The Brussels bombings of March 22, 2016, were the last in a series of terrorist attacks carried out by a single jihadist cell and resulted in the deaths of 35 people. The same group has been credited with the attacks on the Jewish Museum in May 2014 in Brussels (four deaths) and in Paris in November 2015 (130 deaths).
This network is composed largely of young Europeans of North African origin fascinated by jihadist rhetoric within the ranks of the so-called Islamic State. For many of them, their radicalization came after taking a path of common delinquency. A coordinator of the group in Europe was Abdelhamid Abaaoud, born and raised in Molenbeek, killed by French police a few days after the Paris attacks of November 2015.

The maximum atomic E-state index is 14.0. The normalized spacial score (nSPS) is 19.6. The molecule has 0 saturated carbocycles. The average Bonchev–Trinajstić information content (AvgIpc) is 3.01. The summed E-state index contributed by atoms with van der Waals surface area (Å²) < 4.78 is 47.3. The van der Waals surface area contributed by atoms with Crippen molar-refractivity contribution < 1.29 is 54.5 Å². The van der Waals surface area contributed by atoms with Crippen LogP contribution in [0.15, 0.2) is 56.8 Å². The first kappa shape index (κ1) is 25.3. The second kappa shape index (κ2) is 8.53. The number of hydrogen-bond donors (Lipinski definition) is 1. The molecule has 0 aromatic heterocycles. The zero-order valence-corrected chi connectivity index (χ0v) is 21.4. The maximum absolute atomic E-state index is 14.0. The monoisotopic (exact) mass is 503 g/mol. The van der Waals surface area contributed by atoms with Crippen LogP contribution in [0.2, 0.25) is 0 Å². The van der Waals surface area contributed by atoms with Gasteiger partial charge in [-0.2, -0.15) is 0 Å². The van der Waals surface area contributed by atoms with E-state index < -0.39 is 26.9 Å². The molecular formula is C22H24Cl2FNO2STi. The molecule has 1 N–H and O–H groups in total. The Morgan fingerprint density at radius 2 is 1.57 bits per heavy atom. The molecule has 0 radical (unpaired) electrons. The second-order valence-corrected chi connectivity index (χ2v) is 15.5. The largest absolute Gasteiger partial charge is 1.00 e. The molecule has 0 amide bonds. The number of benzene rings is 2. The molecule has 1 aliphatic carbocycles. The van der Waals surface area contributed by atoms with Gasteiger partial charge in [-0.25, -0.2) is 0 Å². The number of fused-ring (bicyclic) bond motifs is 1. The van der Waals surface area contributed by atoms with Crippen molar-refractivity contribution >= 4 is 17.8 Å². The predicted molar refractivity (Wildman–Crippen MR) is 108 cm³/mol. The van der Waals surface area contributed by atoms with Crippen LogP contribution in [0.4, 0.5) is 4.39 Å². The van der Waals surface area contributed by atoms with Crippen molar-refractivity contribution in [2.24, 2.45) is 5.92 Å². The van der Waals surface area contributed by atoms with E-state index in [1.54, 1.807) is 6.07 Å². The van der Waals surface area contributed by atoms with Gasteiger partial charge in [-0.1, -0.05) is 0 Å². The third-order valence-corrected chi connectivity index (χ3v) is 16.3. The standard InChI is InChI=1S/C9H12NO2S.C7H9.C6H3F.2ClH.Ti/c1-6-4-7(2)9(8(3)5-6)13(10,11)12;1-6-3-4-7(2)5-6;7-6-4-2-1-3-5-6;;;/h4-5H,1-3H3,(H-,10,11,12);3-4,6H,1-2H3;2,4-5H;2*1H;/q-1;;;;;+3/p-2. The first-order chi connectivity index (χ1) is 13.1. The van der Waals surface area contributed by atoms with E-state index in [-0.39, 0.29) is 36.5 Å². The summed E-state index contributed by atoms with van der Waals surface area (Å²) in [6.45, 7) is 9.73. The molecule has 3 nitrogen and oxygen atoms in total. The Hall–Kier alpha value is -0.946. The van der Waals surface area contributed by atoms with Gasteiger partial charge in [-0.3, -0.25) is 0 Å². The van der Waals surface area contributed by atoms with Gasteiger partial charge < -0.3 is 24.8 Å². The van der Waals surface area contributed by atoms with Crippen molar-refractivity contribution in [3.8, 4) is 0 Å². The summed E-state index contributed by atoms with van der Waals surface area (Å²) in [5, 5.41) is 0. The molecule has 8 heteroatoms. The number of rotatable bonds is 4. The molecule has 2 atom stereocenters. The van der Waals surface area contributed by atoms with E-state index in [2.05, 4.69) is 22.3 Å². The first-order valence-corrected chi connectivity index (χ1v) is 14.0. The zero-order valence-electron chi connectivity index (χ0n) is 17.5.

If the recent attacks on European soil are the work of individuals, radicalized on the Internet and carried out with unconventional weapons (as in the case of Nice, Berlin and Wednesday in London), those in Paris and Brussels were rather the work of a cell that enjoyed the support of an international terror network, able to mobilize personnel and equipment.